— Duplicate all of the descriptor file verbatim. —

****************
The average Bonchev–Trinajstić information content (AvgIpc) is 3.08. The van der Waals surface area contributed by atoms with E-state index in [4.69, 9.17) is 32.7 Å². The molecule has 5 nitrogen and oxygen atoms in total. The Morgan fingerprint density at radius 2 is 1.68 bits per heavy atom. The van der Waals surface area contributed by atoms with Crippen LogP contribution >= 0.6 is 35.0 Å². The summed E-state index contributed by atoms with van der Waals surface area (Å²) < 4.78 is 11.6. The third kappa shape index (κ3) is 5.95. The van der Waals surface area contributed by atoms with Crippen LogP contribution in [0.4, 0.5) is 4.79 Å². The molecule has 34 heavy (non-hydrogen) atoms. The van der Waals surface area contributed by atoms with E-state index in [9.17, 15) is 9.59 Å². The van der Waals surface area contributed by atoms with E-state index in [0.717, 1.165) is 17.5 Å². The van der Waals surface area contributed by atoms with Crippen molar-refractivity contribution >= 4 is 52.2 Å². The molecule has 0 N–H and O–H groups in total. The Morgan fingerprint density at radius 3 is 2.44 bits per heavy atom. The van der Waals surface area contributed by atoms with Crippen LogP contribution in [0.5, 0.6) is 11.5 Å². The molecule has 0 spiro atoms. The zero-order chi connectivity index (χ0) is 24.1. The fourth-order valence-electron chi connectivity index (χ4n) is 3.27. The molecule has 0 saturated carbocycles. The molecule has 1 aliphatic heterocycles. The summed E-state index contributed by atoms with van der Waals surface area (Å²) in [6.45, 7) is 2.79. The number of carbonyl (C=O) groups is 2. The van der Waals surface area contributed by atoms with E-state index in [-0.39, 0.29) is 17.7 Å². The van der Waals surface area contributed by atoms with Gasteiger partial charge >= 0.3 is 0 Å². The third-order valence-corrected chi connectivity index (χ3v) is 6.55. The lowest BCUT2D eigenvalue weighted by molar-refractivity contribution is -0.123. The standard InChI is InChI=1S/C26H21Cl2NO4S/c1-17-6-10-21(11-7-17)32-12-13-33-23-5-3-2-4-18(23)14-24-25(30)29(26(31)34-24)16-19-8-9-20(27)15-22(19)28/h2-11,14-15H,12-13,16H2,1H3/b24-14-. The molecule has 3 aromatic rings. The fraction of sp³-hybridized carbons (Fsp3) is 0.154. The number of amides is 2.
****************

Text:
The average Bonchev–Trinajstić information content (AvgIpc) is 3.08. The van der Waals surface area contributed by atoms with E-state index in [4.69, 9.17) is 32.7 Å². The molecule has 5 nitrogen and oxygen atoms in total. The Morgan fingerprint density at radius 2 is 1.68 bits per heavy atom. The van der Waals surface area contributed by atoms with Crippen LogP contribution >= 0.6 is 35.0 Å². The summed E-state index contributed by atoms with van der Waals surface area (Å²) < 4.78 is 11.6. The third kappa shape index (κ3) is 5.95. The van der Waals surface area contributed by atoms with Crippen LogP contribution in [0.4, 0.5) is 4.79 Å². The molecule has 34 heavy (non-hydrogen) atoms. The van der Waals surface area contributed by atoms with E-state index in [9.17, 15) is 9.59 Å². The van der Waals surface area contributed by atoms with E-state index in [0.717, 1.165) is 17.5 Å². The van der Waals surface area contributed by atoms with Crippen molar-refractivity contribution >= 4 is 52.2 Å². The molecule has 0 N–H and O–H groups in total. The Morgan fingerprint density at radius 3 is 2.44 bits per heavy atom. The van der Waals surface area contributed by atoms with Crippen LogP contribution in [0.5, 0.6) is 11.5 Å². The molecule has 0 spiro atoms. The zero-order chi connectivity index (χ0) is 24.1. The fourth-order valence-electron chi connectivity index (χ4n) is 3.27. The molecule has 0 saturated carbocycles. The molecule has 1 aliphatic heterocycles. The summed E-state index contributed by atoms with van der Waals surface area (Å²) in [6.45, 7) is 2.79. The number of carbonyl (C=O) groups is 2. The van der Waals surface area contributed by atoms with E-state index in [-0.39, 0.29) is 17.7 Å². The van der Waals surface area contributed by atoms with Gasteiger partial charge >= 0.3 is 0 Å². The third-order valence-corrected chi connectivity index (χ3v) is 6.55. The lowest BCUT2D eigenvalue weighted by molar-refractivity contribution is -0.123. The standard InChI is InChI=1S/C26H21Cl2NO4S/c1-17-6-10-21(11-7-17)32-12-13-33-23-5-3-2-4-18(23)14-24-25(30)29(26(31)34-24)16-19-8-9-20(27)15-22(19)28/h2-11,14-15H,12-13,16H2,1H3/b24-14-. The molecule has 3 aromatic rings. The fraction of sp³-hybridized carbons (Fsp3) is 0.154. The number of amides is 2.